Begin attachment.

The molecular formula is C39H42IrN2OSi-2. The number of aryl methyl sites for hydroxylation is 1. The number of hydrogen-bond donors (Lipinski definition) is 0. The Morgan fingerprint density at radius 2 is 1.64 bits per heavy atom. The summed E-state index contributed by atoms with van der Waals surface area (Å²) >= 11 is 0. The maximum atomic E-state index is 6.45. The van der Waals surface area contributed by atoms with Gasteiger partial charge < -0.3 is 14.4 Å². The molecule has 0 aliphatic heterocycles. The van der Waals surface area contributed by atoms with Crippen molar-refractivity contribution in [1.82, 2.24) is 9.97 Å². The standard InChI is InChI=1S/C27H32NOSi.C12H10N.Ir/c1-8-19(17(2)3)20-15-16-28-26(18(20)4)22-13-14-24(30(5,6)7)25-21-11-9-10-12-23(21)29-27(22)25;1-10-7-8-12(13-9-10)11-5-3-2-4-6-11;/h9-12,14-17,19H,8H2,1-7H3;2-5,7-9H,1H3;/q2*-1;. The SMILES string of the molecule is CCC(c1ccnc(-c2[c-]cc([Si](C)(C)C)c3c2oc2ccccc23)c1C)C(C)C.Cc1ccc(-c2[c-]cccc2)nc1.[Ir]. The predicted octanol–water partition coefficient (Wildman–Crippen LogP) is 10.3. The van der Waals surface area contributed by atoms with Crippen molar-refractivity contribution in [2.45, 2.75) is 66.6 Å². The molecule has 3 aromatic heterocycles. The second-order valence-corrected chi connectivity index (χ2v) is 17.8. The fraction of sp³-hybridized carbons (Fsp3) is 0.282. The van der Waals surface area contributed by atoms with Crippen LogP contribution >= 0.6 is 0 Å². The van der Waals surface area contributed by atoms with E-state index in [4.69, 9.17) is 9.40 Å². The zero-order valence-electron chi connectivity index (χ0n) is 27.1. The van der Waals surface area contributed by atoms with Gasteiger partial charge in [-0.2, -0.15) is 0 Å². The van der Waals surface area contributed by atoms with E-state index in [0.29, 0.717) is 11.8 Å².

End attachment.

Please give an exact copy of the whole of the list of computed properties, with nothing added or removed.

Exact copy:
The molecular formula is C39H42IrN2OSi-2. The number of aryl methyl sites for hydroxylation is 1. The number of hydrogen-bond donors (Lipinski definition) is 0. The Morgan fingerprint density at radius 2 is 1.64 bits per heavy atom. The summed E-state index contributed by atoms with van der Waals surface area (Å²) >= 11 is 0. The maximum atomic E-state index is 6.45. The van der Waals surface area contributed by atoms with Gasteiger partial charge < -0.3 is 14.4 Å². The molecule has 0 aliphatic heterocycles. The van der Waals surface area contributed by atoms with Crippen molar-refractivity contribution in [1.82, 2.24) is 9.97 Å². The standard InChI is InChI=1S/C27H32NOSi.C12H10N.Ir/c1-8-19(17(2)3)20-15-16-28-26(18(20)4)22-13-14-24(30(5,6)7)25-21-11-9-10-12-23(21)29-27(22)25;1-10-7-8-12(13-9-10)11-5-3-2-4-6-11;/h9-12,14-17,19H,8H2,1-7H3;2-5,7-9H,1H3;/q2*-1;. The SMILES string of the molecule is CCC(c1ccnc(-c2[c-]cc([Si](C)(C)C)c3c2oc2ccccc23)c1C)C(C)C.Cc1ccc(-c2[c-]cccc2)nc1.[Ir]. The predicted octanol–water partition coefficient (Wildman–Crippen LogP) is 10.3. The van der Waals surface area contributed by atoms with Crippen molar-refractivity contribution in [2.45, 2.75) is 66.6 Å². The molecule has 3 aromatic heterocycles. The second-order valence-corrected chi connectivity index (χ2v) is 17.8. The fraction of sp³-hybridized carbons (Fsp3) is 0.282. The van der Waals surface area contributed by atoms with Crippen LogP contribution >= 0.6 is 0 Å². The van der Waals surface area contributed by atoms with E-state index in [4.69, 9.17) is 9.40 Å². The zero-order valence-electron chi connectivity index (χ0n) is 27.1. The van der Waals surface area contributed by atoms with Gasteiger partial charge in [-0.2, -0.15) is 0 Å². The van der Waals surface area contributed by atoms with E-state index in [0.29, 0.717) is 11.8 Å².